Seattle City Council At-Large Position 9
Nikkita Oliver and Sara Nelson
The following responses were submitted by the Nikkita 4 Nine Campaign Team on October 6, 2021:
What’s your favorite historic place in Seattle and why do you think it’s important?
My favorite place is Washington Hall. In many ways, Washington Hall has become my second home. I often spend more time there than I do at my own house because it is currently the home for Creative Justice, the organization where I am Executive Director. It is a space for preserving history, making history, creating art, and telling our stories. I appreciate the way Historic Seattle has worked with our Black and brown communities and specifically our arts and culture communities in the Central District. Having safer spaces to be our creative, brilliant, and resilient selves is key to thriving communities. I hope that overtime, as a tenant of Washington Hall, we can work together to ensure this building eventually is in the care of Black and brown Central District residents. (This ties to question #4.)
As the City of Seattle prepares to update its Comprehensive Plan, what role does historic preservation play in planning and land use beyond designating landmarks and historic districts?
The most fundamental plan for any city is the Comprehensive Plan. The Plan’s primary function is to provide a roadmap for future development, preservation, and growth. Our Comprehensive Plan provides the necessary information for planning and zoning decisions, as well as capital investment. Seattle’s comprehensive plan went into place in 1923 and was influenced by known segregationist Harland Bartholomew; this has deeply impacted, and indeed, driven the widening racial wealth gap.
Historic preservation in Seattle begins with community members. Our historic resources provide tangible connections to the people and events that have shaped our communities and our collective histories. Seattle’s eight historic districts and more than 400 structures, sites, and objects of historic, cultural, architectural, and social importance are valuable cultural assets. Through the process of designating and protecting new and existing districts and landmarks, the city works with community members to promote the aesthetic, cultural, and economic strength of Seattle.
As we prepare our next comprehensive plan, we need to work with communities, neighborhoods, and organizations like Historic Seattle to identify historic properties and place them in the local, state, and national historic context. Unfortunately, many past comprehensive plans have glossed over historic preservation, providing little more than a brief description about the community’s historical development or a few paragraphs about local properties listed in the National Register of Historic Places.
We need to include historic preservation into various sections of our comprehensive plan —including those addressing housing, neighborhood and commercial district revitalization, zoning and land use, and economic development. Most of our naturally occurring affordable store fronts and residential units are in historic buildings and districts. Preservation will require retrofitting (and other safety upgrades) to ensure that these buildings are resistant to earthquakes and other natural disasters while being ADA accessible.
There is a significant relationship between historic buildings and affordable housing (including naturally occurring affordable housing) that has existed in Seattle for more than a century. They are the fundamental building blocks of most of the city’s neighborhoods. What programs or incentives would you create to promote the preservation of affordable housing in conjunction with rehabilitating historic buildings?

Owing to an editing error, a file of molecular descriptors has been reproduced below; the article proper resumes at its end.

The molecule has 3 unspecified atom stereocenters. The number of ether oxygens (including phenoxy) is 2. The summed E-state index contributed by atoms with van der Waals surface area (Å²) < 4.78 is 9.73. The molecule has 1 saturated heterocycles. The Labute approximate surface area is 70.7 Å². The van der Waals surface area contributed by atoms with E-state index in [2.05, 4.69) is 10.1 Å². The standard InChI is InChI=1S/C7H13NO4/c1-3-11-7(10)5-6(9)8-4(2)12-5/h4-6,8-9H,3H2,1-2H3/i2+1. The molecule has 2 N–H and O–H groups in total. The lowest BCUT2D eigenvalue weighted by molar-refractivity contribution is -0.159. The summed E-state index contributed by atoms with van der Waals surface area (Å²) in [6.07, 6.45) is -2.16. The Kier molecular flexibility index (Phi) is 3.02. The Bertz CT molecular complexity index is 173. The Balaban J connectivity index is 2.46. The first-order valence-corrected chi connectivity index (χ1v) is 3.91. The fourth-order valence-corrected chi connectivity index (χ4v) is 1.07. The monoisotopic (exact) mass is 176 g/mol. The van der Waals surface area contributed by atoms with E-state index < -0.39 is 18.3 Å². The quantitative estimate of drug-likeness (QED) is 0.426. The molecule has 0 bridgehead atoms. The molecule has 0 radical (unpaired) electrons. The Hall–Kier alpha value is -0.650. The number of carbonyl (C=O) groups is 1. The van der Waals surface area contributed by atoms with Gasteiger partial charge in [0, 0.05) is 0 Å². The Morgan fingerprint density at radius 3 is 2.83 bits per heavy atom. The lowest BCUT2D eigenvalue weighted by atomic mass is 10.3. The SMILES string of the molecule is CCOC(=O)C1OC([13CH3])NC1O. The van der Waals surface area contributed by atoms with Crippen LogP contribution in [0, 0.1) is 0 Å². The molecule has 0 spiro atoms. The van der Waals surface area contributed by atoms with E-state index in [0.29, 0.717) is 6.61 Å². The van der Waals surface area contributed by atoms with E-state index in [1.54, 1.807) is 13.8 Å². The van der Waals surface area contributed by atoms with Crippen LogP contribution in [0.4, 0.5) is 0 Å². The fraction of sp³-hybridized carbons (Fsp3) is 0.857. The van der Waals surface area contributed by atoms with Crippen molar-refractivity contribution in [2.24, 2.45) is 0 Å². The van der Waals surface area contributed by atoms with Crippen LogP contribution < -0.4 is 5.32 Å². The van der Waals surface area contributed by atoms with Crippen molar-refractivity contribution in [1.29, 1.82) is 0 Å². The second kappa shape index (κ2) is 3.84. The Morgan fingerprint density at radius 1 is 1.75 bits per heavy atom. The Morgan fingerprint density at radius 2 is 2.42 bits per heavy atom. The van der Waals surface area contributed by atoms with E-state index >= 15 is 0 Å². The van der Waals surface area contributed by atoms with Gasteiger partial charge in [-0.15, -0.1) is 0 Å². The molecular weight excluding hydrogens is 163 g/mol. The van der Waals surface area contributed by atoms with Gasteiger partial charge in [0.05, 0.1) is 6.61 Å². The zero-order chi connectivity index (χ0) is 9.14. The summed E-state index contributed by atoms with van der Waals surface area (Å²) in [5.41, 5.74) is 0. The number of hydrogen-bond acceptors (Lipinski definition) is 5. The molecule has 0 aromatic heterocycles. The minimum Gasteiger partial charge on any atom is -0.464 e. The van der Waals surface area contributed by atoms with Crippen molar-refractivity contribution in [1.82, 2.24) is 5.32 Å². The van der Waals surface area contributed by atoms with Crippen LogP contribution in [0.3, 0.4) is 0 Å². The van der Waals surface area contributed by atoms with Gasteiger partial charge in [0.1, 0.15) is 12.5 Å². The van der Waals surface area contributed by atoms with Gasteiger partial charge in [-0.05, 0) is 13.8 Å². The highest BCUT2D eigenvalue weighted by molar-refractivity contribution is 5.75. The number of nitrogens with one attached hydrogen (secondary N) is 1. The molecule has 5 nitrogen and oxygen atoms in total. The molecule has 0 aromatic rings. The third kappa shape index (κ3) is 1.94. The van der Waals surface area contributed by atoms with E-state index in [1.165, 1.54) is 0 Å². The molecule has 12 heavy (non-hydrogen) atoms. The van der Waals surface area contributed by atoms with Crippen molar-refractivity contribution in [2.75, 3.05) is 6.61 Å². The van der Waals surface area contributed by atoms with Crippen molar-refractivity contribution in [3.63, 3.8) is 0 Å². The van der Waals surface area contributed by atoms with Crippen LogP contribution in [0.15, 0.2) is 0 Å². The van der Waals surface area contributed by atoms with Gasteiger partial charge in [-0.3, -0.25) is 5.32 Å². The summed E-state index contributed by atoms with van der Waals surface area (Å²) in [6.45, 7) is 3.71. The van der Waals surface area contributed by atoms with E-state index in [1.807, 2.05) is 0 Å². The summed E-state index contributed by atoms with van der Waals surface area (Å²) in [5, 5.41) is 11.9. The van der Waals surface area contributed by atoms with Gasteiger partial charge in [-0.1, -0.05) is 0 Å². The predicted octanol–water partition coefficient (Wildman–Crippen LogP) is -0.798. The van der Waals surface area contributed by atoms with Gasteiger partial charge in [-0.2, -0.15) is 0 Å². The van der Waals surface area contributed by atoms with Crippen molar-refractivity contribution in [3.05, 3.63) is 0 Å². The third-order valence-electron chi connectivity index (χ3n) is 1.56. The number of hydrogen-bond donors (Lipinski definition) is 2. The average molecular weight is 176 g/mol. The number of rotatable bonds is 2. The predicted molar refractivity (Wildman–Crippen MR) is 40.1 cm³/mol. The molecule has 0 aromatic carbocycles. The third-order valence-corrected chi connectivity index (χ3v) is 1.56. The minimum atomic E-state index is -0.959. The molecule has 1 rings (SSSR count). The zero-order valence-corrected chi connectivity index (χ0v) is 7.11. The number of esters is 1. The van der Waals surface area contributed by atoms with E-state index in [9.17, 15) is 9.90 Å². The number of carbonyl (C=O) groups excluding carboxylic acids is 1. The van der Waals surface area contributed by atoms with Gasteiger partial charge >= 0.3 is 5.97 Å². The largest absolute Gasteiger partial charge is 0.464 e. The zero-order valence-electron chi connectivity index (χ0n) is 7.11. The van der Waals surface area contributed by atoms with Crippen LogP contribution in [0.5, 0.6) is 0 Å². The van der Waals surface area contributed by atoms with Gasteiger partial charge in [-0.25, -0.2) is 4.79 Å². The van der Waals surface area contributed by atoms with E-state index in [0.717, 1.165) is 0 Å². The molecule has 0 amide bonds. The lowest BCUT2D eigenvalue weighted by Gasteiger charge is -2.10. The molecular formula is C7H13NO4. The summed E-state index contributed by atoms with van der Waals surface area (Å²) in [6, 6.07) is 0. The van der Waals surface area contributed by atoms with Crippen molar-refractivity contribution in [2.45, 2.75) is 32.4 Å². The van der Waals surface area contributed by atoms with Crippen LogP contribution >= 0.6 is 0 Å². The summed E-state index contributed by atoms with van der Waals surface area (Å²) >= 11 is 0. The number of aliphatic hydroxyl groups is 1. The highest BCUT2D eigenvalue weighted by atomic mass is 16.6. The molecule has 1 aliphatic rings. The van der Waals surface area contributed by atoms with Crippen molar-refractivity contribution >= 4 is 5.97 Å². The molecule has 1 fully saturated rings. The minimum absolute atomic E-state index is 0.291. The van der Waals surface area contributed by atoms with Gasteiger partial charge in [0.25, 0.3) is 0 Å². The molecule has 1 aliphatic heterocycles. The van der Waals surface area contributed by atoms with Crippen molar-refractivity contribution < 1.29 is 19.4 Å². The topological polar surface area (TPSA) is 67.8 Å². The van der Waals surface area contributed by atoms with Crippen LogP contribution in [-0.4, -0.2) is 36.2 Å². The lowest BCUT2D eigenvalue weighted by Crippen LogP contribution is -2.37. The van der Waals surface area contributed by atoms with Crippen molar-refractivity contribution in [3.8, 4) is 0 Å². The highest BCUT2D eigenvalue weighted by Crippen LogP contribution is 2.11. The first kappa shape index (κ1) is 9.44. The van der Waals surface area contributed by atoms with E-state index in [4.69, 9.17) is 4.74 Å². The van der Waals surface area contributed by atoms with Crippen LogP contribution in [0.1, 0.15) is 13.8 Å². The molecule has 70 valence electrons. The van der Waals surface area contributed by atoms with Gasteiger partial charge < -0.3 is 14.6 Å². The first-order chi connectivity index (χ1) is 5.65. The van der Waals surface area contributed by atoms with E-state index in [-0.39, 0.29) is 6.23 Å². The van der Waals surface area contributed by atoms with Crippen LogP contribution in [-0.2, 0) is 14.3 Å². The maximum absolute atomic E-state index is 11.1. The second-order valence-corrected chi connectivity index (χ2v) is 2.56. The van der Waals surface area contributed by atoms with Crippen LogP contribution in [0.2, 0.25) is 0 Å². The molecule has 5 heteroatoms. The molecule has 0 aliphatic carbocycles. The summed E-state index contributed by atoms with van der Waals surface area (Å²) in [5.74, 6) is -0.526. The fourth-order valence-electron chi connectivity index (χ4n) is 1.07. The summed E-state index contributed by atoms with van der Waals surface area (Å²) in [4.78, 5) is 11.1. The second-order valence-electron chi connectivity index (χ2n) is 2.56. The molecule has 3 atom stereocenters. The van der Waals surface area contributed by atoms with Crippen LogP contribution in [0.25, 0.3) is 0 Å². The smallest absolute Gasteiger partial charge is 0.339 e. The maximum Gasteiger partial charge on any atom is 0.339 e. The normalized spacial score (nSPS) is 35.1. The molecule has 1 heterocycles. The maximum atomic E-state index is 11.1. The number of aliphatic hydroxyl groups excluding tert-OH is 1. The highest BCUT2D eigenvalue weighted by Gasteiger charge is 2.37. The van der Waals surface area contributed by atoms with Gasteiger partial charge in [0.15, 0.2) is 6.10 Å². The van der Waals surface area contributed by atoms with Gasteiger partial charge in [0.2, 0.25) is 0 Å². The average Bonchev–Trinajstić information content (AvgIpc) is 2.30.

City of Seattle preservation incentives:
At the city level, we currently offer incentives to landmark property owners including zoning and building code relief, transfer of development rights, transfer of development potential and the special tax valuation program.
Certain types of regulatory relief are challenging in our region; we are very susceptible to earthquakes. While preserving affordable units, we must balance the need for safe structures with the importance of preserving historical spaces and culture. In order to make necessary changes possible, we must leverage funding at local, state and federal levels specifically for retrofitting, upgrading accessibility, and weatherization of historic buildings that have the capacity to double as cultural spaces, affordable housing, and other necessary services.
We can also leverage an easement program (not just facade easements) to offer incentives to both property owners and municipalities. When donating a historic preservation easement to a governmental entity or nonprofit organization, property owners could be allowed a tax deduction for a charitable contribution on their federal income tax return. The city, meanwhile, would be provided a low-cost mechanism for protecting historic properties from demolition and neglect while keeping the property on local tax rolls.
Lastly, the significant property tax increase that often follows a historic rehabilitation can be a deterrent to preservation efforts. Similarly, the cost of the rehab itself may be off-putting to property owners and viewed as exorbitant when compared to new construction. Factors like these can make what is already a difficult undertaking even more unattractive. Our state has a “special valuation” tax that revises the assessed value of a historic property, subtracting, for up to 10 years, those rehabilitation costs that are approved by the local review board. Given how expensive Seattle has become, finding ways to increase the time frame for the “special valuation” tax at the state level is important. The City can work with (and lobby) state level officials for this.